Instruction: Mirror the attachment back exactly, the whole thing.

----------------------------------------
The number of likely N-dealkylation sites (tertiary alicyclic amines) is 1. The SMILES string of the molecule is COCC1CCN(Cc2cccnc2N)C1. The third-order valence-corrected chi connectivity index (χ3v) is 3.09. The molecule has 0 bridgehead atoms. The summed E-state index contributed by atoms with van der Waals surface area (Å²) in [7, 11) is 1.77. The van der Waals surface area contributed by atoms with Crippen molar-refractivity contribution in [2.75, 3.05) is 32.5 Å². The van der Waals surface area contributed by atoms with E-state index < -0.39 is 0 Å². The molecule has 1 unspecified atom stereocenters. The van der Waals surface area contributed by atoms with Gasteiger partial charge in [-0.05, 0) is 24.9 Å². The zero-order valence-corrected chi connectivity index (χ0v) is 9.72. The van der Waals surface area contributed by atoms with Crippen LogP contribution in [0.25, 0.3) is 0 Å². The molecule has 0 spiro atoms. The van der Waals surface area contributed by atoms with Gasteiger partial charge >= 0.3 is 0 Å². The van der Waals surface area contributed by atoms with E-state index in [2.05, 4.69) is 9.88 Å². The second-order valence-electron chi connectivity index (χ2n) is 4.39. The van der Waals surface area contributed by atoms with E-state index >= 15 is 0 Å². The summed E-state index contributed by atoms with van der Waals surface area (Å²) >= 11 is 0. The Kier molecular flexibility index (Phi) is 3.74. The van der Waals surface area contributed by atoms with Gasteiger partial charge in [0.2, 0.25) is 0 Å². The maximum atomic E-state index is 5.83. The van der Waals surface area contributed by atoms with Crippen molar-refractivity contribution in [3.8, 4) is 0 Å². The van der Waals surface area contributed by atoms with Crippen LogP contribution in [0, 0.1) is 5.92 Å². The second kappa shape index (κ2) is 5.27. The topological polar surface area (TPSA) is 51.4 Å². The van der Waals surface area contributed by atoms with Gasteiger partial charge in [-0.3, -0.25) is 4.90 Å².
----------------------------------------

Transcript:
The number of likely N-dealkylation sites (tertiary alicyclic amines) is 1. The SMILES string of the molecule is COCC1CCN(Cc2cccnc2N)C1. The third-order valence-corrected chi connectivity index (χ3v) is 3.09. The molecule has 0 bridgehead atoms. The summed E-state index contributed by atoms with van der Waals surface area (Å²) in [7, 11) is 1.77. The van der Waals surface area contributed by atoms with Crippen molar-refractivity contribution in [2.75, 3.05) is 32.5 Å². The van der Waals surface area contributed by atoms with E-state index < -0.39 is 0 Å². The molecule has 1 unspecified atom stereocenters. The van der Waals surface area contributed by atoms with Gasteiger partial charge in [-0.05, 0) is 24.9 Å². The zero-order valence-corrected chi connectivity index (χ0v) is 9.72. The van der Waals surface area contributed by atoms with Crippen LogP contribution in [0.25, 0.3) is 0 Å². The molecule has 0 spiro atoms. The van der Waals surface area contributed by atoms with Gasteiger partial charge >= 0.3 is 0 Å². The van der Waals surface area contributed by atoms with E-state index in [2.05, 4.69) is 9.88 Å². The second-order valence-electron chi connectivity index (χ2n) is 4.39. The van der Waals surface area contributed by atoms with E-state index >= 15 is 0 Å². The summed E-state index contributed by atoms with van der Waals surface area (Å²) >= 11 is 0. The Kier molecular flexibility index (Phi) is 3.74. The van der Waals surface area contributed by atoms with Gasteiger partial charge in [0.2, 0.25) is 0 Å². The maximum atomic E-state index is 5.83. The van der Waals surface area contributed by atoms with Crippen molar-refractivity contribution in [3.8, 4) is 0 Å². The van der Waals surface area contributed by atoms with Crippen LogP contribution in [0, 0.1) is 5.92 Å². The second kappa shape index (κ2) is 5.27. The topological polar surface area (TPSA) is 51.4 Å². The van der Waals surface area contributed by atoms with Gasteiger partial charge in [-0.3, -0.25) is 4.90 Å².